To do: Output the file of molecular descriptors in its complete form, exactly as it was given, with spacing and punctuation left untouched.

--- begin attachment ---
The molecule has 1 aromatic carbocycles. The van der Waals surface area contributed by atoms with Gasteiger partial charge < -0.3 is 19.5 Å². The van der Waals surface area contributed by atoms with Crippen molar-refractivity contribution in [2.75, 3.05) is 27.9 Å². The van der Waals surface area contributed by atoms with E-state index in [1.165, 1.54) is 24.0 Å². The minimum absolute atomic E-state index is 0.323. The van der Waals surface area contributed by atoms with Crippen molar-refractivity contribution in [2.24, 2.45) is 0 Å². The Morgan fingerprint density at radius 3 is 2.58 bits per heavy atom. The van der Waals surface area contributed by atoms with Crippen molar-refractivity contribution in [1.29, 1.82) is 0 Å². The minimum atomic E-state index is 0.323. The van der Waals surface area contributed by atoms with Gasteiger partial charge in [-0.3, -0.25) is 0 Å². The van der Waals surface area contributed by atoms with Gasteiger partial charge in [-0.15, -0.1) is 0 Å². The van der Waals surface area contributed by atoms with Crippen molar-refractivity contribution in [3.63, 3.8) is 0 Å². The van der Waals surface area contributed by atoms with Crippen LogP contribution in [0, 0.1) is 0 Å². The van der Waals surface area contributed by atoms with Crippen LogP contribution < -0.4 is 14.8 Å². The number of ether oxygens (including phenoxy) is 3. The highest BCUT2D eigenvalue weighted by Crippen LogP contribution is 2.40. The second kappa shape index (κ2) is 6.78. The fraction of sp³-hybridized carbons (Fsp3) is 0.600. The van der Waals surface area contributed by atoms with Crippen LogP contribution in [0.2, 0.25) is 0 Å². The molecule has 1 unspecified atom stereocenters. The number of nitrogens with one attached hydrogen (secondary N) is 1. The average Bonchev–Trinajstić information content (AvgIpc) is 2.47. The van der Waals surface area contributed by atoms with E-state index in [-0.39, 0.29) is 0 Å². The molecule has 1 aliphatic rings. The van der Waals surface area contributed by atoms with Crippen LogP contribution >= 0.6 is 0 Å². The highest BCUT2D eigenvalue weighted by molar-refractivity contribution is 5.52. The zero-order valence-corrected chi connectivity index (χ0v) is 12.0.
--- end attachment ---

The molecule has 1 aromatic carbocycles. The van der Waals surface area contributed by atoms with Gasteiger partial charge < -0.3 is 19.5 Å². The van der Waals surface area contributed by atoms with Crippen molar-refractivity contribution in [2.75, 3.05) is 27.9 Å². The van der Waals surface area contributed by atoms with E-state index in [1.165, 1.54) is 24.0 Å². The minimum absolute atomic E-state index is 0.323. The van der Waals surface area contributed by atoms with Crippen molar-refractivity contribution in [2.24, 2.45) is 0 Å². The Morgan fingerprint density at radius 3 is 2.58 bits per heavy atom. The van der Waals surface area contributed by atoms with Crippen molar-refractivity contribution in [1.29, 1.82) is 0 Å². The minimum atomic E-state index is 0.323. The van der Waals surface area contributed by atoms with Gasteiger partial charge in [-0.3, -0.25) is 0 Å². The van der Waals surface area contributed by atoms with Gasteiger partial charge in [-0.15, -0.1) is 0 Å². The van der Waals surface area contributed by atoms with Crippen molar-refractivity contribution in [3.63, 3.8) is 0 Å². The van der Waals surface area contributed by atoms with Crippen LogP contribution in [0, 0.1) is 0 Å². The van der Waals surface area contributed by atoms with Crippen LogP contribution < -0.4 is 14.8 Å². The number of ether oxygens (including phenoxy) is 3. The highest BCUT2D eigenvalue weighted by Crippen LogP contribution is 2.40. The second kappa shape index (κ2) is 6.78. The fraction of sp³-hybridized carbons (Fsp3) is 0.600. The van der Waals surface area contributed by atoms with Crippen LogP contribution in [0.2, 0.25) is 0 Å². The molecule has 1 unspecified atom stereocenters. The number of nitrogens with one attached hydrogen (secondary N) is 1. The average Bonchev–Trinajstić information content (AvgIpc) is 2.47. The van der Waals surface area contributed by atoms with E-state index in [-0.39, 0.29) is 0 Å². The molecule has 1 aliphatic rings. The van der Waals surface area contributed by atoms with Crippen LogP contribution >= 0.6 is 0 Å². The highest BCUT2D eigenvalue weighted by molar-refractivity contribution is 5.52. The zero-order valence-corrected chi connectivity index (χ0v) is 12.0.